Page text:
Women around the world are celebrating International Women's Day — and calling for equity.
The event has been celebrated in some form for more than 100 years, starting in the early 1900s as women fought for the right to vote and better working conditions in the industrialized world. Today, millions of people are expected to take to the streets in rallies, demonstrations and celebrations around the world.
This year's theme for International Women's Day is #EmbraceEquity — a call to recognize "that each person has different circumstances, and (allocate) the exact resources and opportunities needed to reach an equal outcome," the International Women's Day website states.
"Equity isn't just a nice-to-have, it's a must-have," the website says, noting that participants can share or send in images embracing themselves as part of the theme. "A focus on gender equity needs to be part of every society's DNA."
For the United Nations, the 2023 theme for International Women's Day is "DigitALL: Innovation and technology for gender equality," highlighting gender gaps in STEM education and careers — and calling attention to the online harassment many women face.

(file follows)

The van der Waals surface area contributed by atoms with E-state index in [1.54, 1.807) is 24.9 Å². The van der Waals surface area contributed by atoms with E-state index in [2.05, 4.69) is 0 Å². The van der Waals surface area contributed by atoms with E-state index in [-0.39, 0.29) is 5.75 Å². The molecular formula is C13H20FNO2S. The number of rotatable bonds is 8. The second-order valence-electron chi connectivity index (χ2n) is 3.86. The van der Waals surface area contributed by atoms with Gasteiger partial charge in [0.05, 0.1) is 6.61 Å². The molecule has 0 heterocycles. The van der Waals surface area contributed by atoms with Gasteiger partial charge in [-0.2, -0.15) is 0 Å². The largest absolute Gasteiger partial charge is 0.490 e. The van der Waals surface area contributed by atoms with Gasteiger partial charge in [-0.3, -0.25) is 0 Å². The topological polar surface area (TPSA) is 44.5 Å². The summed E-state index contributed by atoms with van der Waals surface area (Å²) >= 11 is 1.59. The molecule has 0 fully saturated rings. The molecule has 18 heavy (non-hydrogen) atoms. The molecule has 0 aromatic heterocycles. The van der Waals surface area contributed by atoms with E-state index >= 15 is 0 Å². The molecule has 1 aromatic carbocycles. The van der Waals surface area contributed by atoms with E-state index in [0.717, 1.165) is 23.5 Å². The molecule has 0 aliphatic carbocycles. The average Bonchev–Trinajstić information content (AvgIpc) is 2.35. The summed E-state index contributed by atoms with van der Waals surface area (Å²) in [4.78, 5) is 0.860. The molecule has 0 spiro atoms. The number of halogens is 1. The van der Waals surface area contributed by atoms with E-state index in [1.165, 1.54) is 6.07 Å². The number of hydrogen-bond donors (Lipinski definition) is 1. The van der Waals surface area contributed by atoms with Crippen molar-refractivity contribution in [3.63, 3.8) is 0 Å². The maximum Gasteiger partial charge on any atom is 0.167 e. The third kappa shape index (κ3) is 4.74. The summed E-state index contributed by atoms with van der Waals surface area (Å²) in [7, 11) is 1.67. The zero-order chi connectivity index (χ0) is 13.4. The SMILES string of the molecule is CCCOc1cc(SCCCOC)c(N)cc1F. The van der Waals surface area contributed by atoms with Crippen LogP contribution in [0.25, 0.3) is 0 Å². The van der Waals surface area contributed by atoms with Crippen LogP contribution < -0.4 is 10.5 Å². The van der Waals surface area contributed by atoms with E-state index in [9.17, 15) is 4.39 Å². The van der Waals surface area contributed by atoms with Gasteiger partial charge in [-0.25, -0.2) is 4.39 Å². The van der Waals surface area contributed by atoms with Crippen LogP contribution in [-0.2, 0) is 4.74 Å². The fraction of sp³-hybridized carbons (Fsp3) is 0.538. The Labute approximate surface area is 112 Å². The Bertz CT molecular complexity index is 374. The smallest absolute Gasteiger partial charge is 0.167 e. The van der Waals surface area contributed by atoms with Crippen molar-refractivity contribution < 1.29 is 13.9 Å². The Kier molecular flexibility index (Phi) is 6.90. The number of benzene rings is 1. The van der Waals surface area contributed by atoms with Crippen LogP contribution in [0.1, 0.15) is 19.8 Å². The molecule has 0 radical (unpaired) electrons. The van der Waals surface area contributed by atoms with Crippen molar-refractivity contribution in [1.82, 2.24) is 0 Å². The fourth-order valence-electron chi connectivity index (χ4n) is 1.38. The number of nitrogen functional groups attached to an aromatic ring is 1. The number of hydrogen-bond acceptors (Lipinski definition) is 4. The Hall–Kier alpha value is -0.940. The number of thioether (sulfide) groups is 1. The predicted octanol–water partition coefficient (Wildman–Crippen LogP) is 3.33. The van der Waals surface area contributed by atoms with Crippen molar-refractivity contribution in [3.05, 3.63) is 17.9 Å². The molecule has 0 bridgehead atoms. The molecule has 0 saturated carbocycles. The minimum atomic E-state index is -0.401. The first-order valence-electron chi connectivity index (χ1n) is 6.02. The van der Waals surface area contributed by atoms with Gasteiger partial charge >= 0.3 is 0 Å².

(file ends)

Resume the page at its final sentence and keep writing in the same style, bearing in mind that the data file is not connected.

International Women's Day is also a reminder of the long road ahead. U.N. Secretary-General António Guterres warned Monday that women’s rights are being “abused, threatened and violated” around the world and gender equality won’t be achieved for 300 years without urgent action.
He pointed to Afghanistan where “women and girls have been erased from public life,” said girls going to school risk kidnapping and assault in many places, and noted troubling global statistics in education and tech industries.
When is International Women's Day?
International Women's Day is on Wednesday, March 8, 2023. It is celebrated on March 8 each year.
What is the history of International Women's Day?
The first National Women's Day was celebrated on February 28, 1909. The United Nations says it was designated by the Socialist Party of America to honor women in the garment industry who went on strike in New York to protest working conditions.
In 1910, attendees at the second International Conference of Working Women, a gathering of women from activist and political organizations in Copenhagen, approved the idea of an international day for women. Several European countries observed the day the next year on March 19. The earliest events around International Women's Day included rallies for the right to vote and against gender discrimination, as well as women's anti-war protests and strikes in Russia.
March 8 has been the holiday's official date since 1914; organizers moved it to match up with Russian women's commemorations on Feb. 23 on the Gregorian calendar.
The UN officially recognized International Women's Day in 1975. The celebration isn't a federal holiday in the U.S., though March is officially Women's History Month. According to the International Women's Day website, nearly 30 countries have adopted the day as a national holiday.
The International Women's Day website provides a detailed timeline of the day's history.
TEGNA staff contributed to this report.